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07-21-2012, 10:54 PM #1
How does the economy look in your neck of the woods?
We just finished a 2 week road trip (7 states) and it was really sobering. We drove thru many towns that you could tell had been thriving at one time and were now boarded up and vacant. Makes me wonder how things look where you live?
Things that are impacting us here (I live in Wa State)
* gas prices are coming down (finally) but are still high @ $3.52
* health care premiums are taking a hefty jump in 2013 for our family
* grocery prices are higher and climing.... milk went up .30 per half gallon while we were gone. For the first time in ages I didn't buy any apples (DS favorite fruit) due to prices, instead I filled the cart with peaches ($1.28 per #) cherries (#1.48 per #) and grapes ($1.68 per #)
* I was planning on picking raspberries this year but wowsers the prices seem crazy.... $2.75 per pound for u-pick (or am I just not remembering how spendy raspberries are???)
* DD and I looked for backpacks for school at staples ... $80 for a "cheap" backpack (cheap in quality not price)
- 07-21-2012, 11:14 PM #2
It's really hard to tell, we live on the lake and this is where people come for a quick get-away or a cheap vacation. Gas went down around the 4th but it's going back up again. And as long as people break the law my dh will always have a jobTerry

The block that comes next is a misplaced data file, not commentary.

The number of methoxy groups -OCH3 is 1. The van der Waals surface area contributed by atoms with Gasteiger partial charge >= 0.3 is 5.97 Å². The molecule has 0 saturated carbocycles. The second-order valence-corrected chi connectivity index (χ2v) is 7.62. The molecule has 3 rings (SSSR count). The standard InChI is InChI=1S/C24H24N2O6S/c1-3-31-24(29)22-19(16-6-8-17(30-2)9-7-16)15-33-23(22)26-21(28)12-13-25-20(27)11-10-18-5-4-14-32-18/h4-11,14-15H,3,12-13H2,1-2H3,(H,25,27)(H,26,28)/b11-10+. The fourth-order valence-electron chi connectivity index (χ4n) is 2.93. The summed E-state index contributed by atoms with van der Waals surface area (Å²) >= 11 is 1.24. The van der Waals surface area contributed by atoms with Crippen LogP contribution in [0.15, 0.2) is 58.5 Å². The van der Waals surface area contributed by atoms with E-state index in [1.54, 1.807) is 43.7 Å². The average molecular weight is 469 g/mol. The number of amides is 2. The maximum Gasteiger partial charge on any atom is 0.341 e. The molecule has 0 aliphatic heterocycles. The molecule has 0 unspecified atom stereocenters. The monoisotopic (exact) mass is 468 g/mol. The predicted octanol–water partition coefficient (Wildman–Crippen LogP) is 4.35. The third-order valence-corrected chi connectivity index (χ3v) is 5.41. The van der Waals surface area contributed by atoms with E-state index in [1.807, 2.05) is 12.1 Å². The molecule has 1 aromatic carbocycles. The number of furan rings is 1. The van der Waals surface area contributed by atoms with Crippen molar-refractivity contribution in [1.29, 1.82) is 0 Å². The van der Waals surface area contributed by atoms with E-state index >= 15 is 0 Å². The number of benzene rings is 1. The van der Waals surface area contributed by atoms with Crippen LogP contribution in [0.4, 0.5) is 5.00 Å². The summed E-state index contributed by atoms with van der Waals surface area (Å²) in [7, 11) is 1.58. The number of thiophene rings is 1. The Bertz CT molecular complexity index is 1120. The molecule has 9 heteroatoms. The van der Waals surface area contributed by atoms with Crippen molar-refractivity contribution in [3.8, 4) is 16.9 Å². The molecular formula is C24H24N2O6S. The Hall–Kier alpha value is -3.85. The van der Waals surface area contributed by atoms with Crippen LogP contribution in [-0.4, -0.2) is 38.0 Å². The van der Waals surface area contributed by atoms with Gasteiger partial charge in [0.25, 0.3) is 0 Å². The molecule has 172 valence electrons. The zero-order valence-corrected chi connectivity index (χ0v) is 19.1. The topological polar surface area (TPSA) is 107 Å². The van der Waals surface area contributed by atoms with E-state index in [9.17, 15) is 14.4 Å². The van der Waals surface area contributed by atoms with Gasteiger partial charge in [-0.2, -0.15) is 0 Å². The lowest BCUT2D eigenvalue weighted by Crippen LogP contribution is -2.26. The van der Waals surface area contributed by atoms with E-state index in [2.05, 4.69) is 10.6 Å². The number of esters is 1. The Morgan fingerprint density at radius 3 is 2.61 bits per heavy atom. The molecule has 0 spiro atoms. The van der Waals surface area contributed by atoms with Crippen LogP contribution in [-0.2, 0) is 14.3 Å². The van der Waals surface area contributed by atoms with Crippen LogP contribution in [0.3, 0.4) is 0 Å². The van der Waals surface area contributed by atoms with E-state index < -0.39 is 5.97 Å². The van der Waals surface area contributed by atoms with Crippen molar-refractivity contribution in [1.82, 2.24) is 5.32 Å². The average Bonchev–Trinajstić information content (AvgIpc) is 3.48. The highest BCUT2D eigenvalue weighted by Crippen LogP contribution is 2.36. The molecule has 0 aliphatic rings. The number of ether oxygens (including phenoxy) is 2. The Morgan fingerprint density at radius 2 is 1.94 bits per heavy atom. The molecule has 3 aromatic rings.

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at least 5 items a day07-21-2012, 11:17 PM #3
I recently moved to a town that is not real large and I have been looking for a part time job, well me and 100 other people it seems. The prices here are about 10% more on groceries. I am buying almost 100% sale flier items to make meals from. You can see the effects from the economy as so many vacant businesses in town.
A2M07-21-2012, 11:21 PM #4
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Hard to tell around here. It's just as busy as it always is here in the summer. We still see plenty of out of state license plates.
Grocery prices here are up but they always are in the tourist season. Seems like a little more than usual though.
There don't seem to be any less boats in town and on the lakes, so fuel must not be scaring people out of fishing.07-21-2012, 11:29 PM #5
We did all campgrounds on our trip and they were full too.07-21-2012, 11:46 PM #6